To me, the Keillorian concept of "Good Enough" can only be understood properly when you've had endless cups of coffee at the Chatterbox Cafe or or spent years having a beer and a bump after work at the Sidetrack Tap.

The concept of "Good Enough" certainly isn't for purists, whether they are from Scandinavia or elsewhere. It could be that the idea of "Good Enough" is a Scandinavian principle as understood and experienced only by the fine citizens of Lake Wobegon. If that's true, that's good enough.

My Norwegian tongue can clarify this. The term " Godt nok" is Norwegian, and the hosts explanation is very precise. In Denmark it may be a bit different, but not much. The danish author Axel Sandemose wrote Janteloven, The Law of Jante. It's ten commandments, and the first says: "Du skal ikke tro du er noe", "You shall not believe that you are somebody" or "Don't think you're a big shot because you're not". The difference may be that this piece is meant to be negative. A good Norwegian don't agree. Needless to say, being a artist i Norway is not easy. A good Norwegian will not hug his friends unless he is dying. In fact, if you act sentimental or self consciously, you will be laughed at. Mockery creates trust among good friends in Norway. We will not talk to strangers or confront anybody in public. It's very sane, fascinating and quite boring.

I hope my English is good enough to make an understandable point. I feel like I'm ten years old every time I have to write. Here's some strange letters for you .

While doing research on the effects of hops and grains in correlation to male bonding, I ran across another version of Good Enough. Back along a two track in "DA U.P." ( Michigans Upper Penninsula) I observed above the doorway of a rather modest abode (shack) a sign "GOOD-E-NUFF"
There sat a wood stove in the corner with a nice stack nearby, a pitcher pump by the sink, and a couple of bunks tucked in the corner. Altough there is a resort nearby with hot tub, cable, tourist etc... I got the meaning of Good Enough.
The camp (as their called in these parts) is owned by a person of Finnish Descent (Finlander). so this may be the origin for research sake. but as I was told when I landed here 23 some odd years ago, "you can always tell a Finn,You just can't tell em much".

I read the answer to this question and could hear my Norwegian grandmother saying the same phrase, "good enough". She passed away almost two years ago and I although I've thought about things she did and the stories she told I haven't thought about the things she used to say until just now. She would say it when we finished cleaning the kitchen and even when we ended a phone call, her in Minnesota and me in California, it was "good enough". Thanks for the sweet memory! When all is said and done it isand we are good enough.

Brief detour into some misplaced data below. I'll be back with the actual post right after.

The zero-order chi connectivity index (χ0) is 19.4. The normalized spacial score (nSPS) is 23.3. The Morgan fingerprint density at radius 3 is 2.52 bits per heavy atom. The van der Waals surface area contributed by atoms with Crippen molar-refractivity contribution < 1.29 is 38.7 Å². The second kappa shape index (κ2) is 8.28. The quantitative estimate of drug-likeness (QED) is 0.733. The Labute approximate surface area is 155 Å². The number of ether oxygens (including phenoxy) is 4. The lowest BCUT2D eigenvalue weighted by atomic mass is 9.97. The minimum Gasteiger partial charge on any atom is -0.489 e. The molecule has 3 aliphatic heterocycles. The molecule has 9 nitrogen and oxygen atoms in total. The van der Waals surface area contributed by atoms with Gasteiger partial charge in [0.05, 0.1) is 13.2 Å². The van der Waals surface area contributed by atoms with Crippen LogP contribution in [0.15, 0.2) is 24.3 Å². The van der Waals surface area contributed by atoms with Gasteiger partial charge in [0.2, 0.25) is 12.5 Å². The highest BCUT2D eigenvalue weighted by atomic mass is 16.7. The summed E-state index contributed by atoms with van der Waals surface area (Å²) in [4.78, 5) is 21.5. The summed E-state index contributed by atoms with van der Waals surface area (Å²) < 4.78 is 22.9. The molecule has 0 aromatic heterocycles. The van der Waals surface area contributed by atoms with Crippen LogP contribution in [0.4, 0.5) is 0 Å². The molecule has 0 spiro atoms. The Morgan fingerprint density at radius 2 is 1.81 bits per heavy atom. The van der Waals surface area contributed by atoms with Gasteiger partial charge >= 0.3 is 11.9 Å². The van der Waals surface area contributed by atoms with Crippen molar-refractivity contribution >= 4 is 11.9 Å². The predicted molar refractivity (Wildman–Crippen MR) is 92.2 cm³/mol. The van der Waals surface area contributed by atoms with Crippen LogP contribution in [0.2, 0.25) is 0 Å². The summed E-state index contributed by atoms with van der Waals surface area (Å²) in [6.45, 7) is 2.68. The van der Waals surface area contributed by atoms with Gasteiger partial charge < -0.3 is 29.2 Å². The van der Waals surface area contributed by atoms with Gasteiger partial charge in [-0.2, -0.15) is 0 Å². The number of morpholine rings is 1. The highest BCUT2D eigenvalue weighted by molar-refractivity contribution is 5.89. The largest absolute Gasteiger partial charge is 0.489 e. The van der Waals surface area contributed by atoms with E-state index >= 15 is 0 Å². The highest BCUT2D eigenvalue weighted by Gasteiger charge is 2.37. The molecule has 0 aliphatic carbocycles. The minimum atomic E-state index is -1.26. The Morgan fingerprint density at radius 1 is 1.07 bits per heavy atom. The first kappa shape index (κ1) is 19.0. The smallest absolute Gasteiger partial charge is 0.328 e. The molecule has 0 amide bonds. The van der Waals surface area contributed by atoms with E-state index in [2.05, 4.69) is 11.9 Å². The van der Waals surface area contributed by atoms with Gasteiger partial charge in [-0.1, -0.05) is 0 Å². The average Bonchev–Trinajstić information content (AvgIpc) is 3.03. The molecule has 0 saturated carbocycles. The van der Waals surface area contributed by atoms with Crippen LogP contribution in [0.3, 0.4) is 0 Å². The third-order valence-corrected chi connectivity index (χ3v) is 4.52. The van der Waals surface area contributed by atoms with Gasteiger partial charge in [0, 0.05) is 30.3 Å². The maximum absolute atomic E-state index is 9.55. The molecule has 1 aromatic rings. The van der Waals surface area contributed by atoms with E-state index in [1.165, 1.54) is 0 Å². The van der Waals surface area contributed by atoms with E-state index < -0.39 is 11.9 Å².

Even though I'm a native Kansan without any Scandinavian roots that I'm aware of, I've subscribed to the "good enough" theory for most of my life. When people I meet ask me, "How are you?", my stock response is not "Fine," but "Good enough."

Scandanavians are clearly leaders in the concept of "good enough" (which might be best expressed as "merely good enough is ... just fine"). In fact, the closer others get to achieving "good enough", the harder the Scandanavians work to maintain their # 1 position.
Good (enough) for them!

My great grandmother was a skilled midwife in Cape Breton, Nova Scotia. She was known for turning a breech positioned baby in the womb so that it could
enter the world more easily.The inscription on her grave simply reads: "She hath done what she could". I've been thinking that the same could be said of each one of us. While she was able to help countless Moms and babes,many times traveling through the dark of night, those left behind seemed to feel that what she did was simply "good enough".

Having grown up in Michigan -- which some suggest is neither the Midwest or the Northeast -- I learned about "good enough" early on. My family was not Scandanavian. To me, it is more of a ruralism. At least that is where I learned it. Today, when asked how I am, I often reply, "Good enough," which usually brings a laugh ... but I truly mean it.

Somewhere in the middle of NW Wisconsin, on an old country road, is my favorite cabin sign. It's in front of basically a little shack on the shore of a pretty, pine tree encircled tiny lake: "Goodie Nuff". Now there are some folks who have captured the joy of a retreat more succinctly and beautifully than most...

I enjoyed reading the comments and wanted to pass along a phrase a friend gave me which I try to remember when I'm beating myself up for not being enough or doing enough: "Perfect is the enemy of Good."